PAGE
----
Cosigning for Student Loans
By Joe Messinger, CFP®
June 18, 2021
When talking about paying for college, student loans almost always need to be a part of the conversation. Not too many of us can afford $25,000 (or more!) every year to pay for college out of our pockets or our savings. The go-to, first-choice, place for student loans is the Federal Direct Loan Program. There is no credit check, relatively low-interest rates, and flexible repayment options. (Read more about some basic loan information.) However, the amount a student can borrow is capped at a certain amount each year. Often, the annual limit isn’t enough to cover the full cost of college. In these cases, families will need to turn to private loans with their income and credit criteria, and their co-signer requirements.
Should parents cosign private loans?
Parents need to keep in mind that students will probably not meet the income or credit criteria required to qualify for a private student loan issued by an outside lender. According to MeasureOne, “roughly 94 percent of undergraduate private student loans included a cosigner in academic year 2015-16.”
A cosigner is ultimately responsible for the payment of the loan in full should the student be unable to pay. A cosigner is promising to pay the loan themselves, and their credit score could be impacted by late payments or default.
The borrower is also at risk.
Consider this: a borrower, the student, can become in default on a loan when the cosigner, often their parent, dies–even if they have been making all their payments on time. The bank could consider the loan in default when either party dies. Releasing the cosigner from the loan is a good idea for the borrower, too.
How is a cosigner released from the loan?
Contact the lender to get the details about the process to release a cosigner from the loan. Typically they are going to be looking for as much as 3 to 4 years of payments and income history from the borrower in order to release the cosigner. This depends on the total liability still outstanding to the bank and the creditworthiness of the borrower. Sallie Mae has their release process online as an example. Another option is to refinance the loan, if it makes smart financial sense. These days, there are a variety of niche education lending organizations that have popped up in the last few years like Sofi, Earnest, and Common Bond to name a few.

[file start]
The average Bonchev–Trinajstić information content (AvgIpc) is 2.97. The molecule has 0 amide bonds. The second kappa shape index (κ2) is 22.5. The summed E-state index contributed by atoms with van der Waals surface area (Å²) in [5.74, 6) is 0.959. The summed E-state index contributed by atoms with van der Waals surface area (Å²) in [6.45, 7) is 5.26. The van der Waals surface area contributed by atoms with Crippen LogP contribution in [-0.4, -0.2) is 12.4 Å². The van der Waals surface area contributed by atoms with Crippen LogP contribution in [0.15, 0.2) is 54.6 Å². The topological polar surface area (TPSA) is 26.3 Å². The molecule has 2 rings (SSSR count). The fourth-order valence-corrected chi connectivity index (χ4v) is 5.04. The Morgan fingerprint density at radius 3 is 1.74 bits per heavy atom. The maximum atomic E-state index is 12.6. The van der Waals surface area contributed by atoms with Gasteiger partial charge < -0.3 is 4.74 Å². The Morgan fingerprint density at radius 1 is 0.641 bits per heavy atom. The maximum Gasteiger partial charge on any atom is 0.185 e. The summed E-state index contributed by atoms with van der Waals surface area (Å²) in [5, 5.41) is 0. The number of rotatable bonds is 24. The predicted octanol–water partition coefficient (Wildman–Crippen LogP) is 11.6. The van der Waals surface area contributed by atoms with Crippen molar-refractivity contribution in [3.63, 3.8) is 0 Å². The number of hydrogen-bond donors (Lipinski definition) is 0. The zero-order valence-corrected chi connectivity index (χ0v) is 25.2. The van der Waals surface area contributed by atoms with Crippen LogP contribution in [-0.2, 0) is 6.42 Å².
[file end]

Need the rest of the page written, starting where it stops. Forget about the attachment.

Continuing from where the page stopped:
Does the parent have poor credit? Apply for a Parent PLUS loan anyway.
One of the federal loan options available is a Parent PLUS loan. In general, we use these loans as a last resort and/or to cover a small funding gap. This fixed interest rate loan should be compared to a private loan when determining the best mix. These loans have a fixed interest rate of 6.284% for the 2021-22 academic year, and may have an origination fee. These rates are reset each year on July 1.
A Parent PLUS loan is in the name of the parent, not the student, and will not and cannot be transferred to the student after they graduate. If a parent has poor credit and is denied a Parent PLUS loan, which is typically due to a recent bankruptcy, the student is eligible for an additional $4,000-$5,000 per year in federal loan amounts. It is one time when being turned down for a loan could have an upside.
Let’s avoid the cycle of debt.
Sometimes parents pass on their bad habits to their kids. We leave a dirty glass on an end table. We forget to turn off the light when leaving the room. Our children learn from us and leave their own dirty glasses around, or lights on.
More seriously, perhaps we have poor money management skills and bad financial habits of making poor spending choices, not planning for the future, or just not understanding how it all works. Quite frankly, these are skills we are never taught unless we seek out the knowledge on our own.
The buck can stop with you.
End the cycle of debt with your generation. Help our children learn from us in a good way when it comes to our financial habits. Share our struggles as challenges that they can learn from and not repeat again to break the cycle of debt. Have the conversations needed about paying for all four years of college and make a smart plan to do so with the best financial decisions in mind for the future.
Updated June 2021.
June 4, 2022